Online Harms

Part of the debate – in the House of Commons at 3:23 pm on 19th November 2020.

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Photo of Robert Largan Robert Largan Conservative, High Peak 3:23 pm, 19th November 2020

The internet has changed the world. In the past, typical hate crime took place on the street and involved a small number of people: the perpetrator, the victim and perhaps a handful of witnesses. The internet has changed all that. Now, when hate crime takes place online, it is seen and shared by thousands within minutes. The hatred is amplified and echoed in a toxic spiral that incites others to go further and further, sometimes spilling over into real life with devastating consequences. We are seeing the impact the amplification of hate is having in real numbers. In the first six months of this year, the Community Security Trust recorded 789 antisemitic incidents across the UK. In 2019, it recorded a record annual total of 1,813. That is just one particular kind of hate directed at one tiny minority community.

I have seen this at first hand, for reasons I can never quite fathom. Last year, one then Labour councillor decided to start bombarding me with abusive messages over several months, accusing me of eating babies, claiming I was linked to Benjamin Netanyahu, repeatedly sending me messages with images of the crucifixion and images of pigs, songs referring to the Wandering Jew, photos of himself dressed in orthodox Jewish clothing, and repeatedly changing my name to Herr Largaman or Herr Larganberg. These incidents are relatively minor compared with what others have had to face, particularly women and many Members of this House. I pay tribute to the Community Security Trust for the amazing work it does, as well as to the Jewish Leadership Council and the Antisemitism Policy Trust, but the fact that such groups have to exist underlines why this Bill is so important.

We need to grasp the nettle and update our laws to reflect the new reality of the online world, and to make certain that this legislation is sufficiently strong and effective. In particular, I urge the Government to carefully consider the issue of anonymity. Many extremists hide behind a keyboard, masking their true identity to unleash abuse and spread false information. That has been facilitated by the growth of alternative social media platforms that anyone can access and post on anonymously. As a result, we have seen them turn into hotbeds of incitement and radicalisation. Some platforms even allowed the live-streaming of atrocities such as the murder of 51 worshippers at two mosques by white supremacists in New Zealand. It is important that we recognise that there is a place for anonymity, particularly for whistleblowers, victims of domestic abuse and people living under authoritarian regimes, but that there is a sensible compromise, which I hope the Government include in the Bill.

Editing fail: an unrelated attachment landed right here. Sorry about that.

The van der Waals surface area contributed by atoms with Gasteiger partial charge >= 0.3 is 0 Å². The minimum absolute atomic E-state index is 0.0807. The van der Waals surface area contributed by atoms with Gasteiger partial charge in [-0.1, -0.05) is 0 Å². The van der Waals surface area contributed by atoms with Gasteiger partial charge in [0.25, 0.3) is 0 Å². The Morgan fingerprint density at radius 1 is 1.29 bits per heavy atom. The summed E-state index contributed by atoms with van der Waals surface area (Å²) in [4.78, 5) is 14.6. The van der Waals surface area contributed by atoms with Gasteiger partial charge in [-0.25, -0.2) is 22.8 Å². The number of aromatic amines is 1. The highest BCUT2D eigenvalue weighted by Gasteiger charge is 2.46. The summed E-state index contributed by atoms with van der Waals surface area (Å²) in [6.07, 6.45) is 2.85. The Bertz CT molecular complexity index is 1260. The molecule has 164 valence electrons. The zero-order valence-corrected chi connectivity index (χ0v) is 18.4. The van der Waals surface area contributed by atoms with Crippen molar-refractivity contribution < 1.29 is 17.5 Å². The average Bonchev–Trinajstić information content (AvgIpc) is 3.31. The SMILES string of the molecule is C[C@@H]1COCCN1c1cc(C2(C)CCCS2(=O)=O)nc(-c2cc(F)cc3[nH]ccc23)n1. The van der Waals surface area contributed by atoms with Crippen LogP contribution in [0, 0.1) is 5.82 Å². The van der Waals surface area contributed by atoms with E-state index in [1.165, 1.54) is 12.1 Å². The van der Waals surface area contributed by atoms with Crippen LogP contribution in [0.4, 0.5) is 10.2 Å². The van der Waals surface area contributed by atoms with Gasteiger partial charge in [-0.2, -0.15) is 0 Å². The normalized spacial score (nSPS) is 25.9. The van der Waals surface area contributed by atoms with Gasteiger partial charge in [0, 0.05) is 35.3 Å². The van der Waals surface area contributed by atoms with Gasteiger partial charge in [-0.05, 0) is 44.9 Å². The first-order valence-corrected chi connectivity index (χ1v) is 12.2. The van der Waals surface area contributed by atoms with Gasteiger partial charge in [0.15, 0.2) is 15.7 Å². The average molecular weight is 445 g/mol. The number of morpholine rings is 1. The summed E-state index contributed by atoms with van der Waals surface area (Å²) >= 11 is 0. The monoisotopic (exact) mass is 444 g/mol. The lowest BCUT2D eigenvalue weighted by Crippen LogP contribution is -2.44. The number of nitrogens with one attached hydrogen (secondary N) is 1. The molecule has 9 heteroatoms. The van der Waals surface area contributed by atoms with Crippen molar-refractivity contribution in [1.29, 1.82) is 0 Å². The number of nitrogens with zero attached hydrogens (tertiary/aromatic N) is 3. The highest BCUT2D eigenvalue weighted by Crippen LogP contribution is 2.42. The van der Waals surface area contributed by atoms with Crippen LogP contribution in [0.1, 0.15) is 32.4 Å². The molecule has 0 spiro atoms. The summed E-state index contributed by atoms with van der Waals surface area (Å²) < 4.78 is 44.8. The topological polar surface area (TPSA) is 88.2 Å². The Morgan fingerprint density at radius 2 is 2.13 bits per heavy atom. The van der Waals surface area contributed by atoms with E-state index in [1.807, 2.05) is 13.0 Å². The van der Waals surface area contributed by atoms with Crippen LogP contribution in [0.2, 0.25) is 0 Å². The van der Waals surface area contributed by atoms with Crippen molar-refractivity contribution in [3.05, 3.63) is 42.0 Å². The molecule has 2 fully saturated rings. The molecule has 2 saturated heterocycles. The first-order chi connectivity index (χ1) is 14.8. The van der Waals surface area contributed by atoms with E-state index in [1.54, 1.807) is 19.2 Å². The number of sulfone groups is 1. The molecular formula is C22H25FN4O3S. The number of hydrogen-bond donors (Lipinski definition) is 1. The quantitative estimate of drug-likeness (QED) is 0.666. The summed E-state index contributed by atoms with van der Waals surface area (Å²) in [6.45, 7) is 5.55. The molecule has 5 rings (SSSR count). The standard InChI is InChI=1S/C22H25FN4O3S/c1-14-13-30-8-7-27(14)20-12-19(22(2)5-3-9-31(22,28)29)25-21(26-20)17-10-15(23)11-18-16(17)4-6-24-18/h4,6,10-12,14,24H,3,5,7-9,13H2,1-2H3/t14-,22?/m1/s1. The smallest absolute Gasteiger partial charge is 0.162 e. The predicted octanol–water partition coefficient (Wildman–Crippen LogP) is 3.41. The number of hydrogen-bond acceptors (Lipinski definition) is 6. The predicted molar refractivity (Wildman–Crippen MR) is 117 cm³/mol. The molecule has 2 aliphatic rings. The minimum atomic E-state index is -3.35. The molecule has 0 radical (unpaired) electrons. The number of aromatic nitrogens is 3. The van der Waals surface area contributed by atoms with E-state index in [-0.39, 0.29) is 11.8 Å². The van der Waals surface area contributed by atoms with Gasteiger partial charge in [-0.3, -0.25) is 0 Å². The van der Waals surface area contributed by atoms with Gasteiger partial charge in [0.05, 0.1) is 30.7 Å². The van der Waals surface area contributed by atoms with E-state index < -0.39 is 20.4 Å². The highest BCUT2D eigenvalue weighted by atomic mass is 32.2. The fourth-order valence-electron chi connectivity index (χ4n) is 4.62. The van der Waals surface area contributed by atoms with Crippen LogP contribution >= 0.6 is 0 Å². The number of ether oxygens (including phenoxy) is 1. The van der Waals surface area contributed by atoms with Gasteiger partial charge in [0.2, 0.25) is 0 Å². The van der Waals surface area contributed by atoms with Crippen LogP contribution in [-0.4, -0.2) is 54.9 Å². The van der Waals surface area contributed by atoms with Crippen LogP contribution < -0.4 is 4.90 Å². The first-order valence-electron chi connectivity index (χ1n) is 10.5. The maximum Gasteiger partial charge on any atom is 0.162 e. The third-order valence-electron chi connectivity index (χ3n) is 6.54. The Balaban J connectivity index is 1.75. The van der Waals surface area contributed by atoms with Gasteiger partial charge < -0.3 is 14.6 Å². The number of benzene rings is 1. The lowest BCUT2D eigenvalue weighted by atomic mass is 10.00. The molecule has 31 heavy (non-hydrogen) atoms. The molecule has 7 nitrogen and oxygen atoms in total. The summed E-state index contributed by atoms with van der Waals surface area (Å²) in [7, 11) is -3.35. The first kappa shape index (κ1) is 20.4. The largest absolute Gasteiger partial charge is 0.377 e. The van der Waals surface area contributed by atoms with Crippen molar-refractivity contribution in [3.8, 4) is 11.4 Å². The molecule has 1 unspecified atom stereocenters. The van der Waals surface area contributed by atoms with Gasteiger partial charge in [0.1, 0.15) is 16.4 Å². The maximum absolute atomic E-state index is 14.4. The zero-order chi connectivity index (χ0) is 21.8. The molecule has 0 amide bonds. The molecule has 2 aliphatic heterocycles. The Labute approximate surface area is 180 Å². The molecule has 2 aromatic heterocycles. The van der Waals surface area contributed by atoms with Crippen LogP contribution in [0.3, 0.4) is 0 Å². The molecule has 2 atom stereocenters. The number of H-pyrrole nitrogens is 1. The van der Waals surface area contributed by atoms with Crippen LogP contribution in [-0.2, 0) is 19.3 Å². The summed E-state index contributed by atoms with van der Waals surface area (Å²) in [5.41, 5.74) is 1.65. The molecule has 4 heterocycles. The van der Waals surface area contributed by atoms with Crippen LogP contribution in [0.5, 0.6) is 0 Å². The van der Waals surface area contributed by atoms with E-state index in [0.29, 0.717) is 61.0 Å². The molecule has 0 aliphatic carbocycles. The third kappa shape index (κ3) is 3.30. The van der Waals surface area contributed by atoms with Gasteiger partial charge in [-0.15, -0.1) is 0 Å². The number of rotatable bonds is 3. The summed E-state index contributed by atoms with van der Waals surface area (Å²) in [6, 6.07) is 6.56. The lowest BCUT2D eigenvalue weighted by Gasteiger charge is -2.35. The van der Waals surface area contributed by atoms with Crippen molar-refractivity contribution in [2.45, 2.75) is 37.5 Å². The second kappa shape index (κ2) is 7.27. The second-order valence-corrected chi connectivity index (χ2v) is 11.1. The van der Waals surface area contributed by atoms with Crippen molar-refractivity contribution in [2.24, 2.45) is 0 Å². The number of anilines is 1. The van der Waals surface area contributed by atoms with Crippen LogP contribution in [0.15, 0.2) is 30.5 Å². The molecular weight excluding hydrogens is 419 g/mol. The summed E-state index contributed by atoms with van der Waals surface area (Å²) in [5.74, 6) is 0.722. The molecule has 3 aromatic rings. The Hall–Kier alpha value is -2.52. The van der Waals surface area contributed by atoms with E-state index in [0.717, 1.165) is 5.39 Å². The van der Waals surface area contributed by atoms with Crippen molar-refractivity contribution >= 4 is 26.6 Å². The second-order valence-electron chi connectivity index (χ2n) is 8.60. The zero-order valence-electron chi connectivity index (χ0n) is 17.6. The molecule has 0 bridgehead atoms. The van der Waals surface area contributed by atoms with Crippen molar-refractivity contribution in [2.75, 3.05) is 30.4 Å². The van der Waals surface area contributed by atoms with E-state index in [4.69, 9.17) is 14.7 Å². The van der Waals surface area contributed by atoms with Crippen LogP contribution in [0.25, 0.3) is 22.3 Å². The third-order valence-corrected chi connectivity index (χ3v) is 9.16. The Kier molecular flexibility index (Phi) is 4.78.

When I worked in financial services, we always had to carry out extensive “know your client” checks, as part of an effort to prevent fraud and money laundering. The same concept should apply to the online world. Firm penalties should be in place for companies breaching the duty of care—a modest fine will barely affect those companies—and there has to be individual liability for senior management in extreme cases. Again, that is not a new concept, as it already exists in financial services and in health and safety.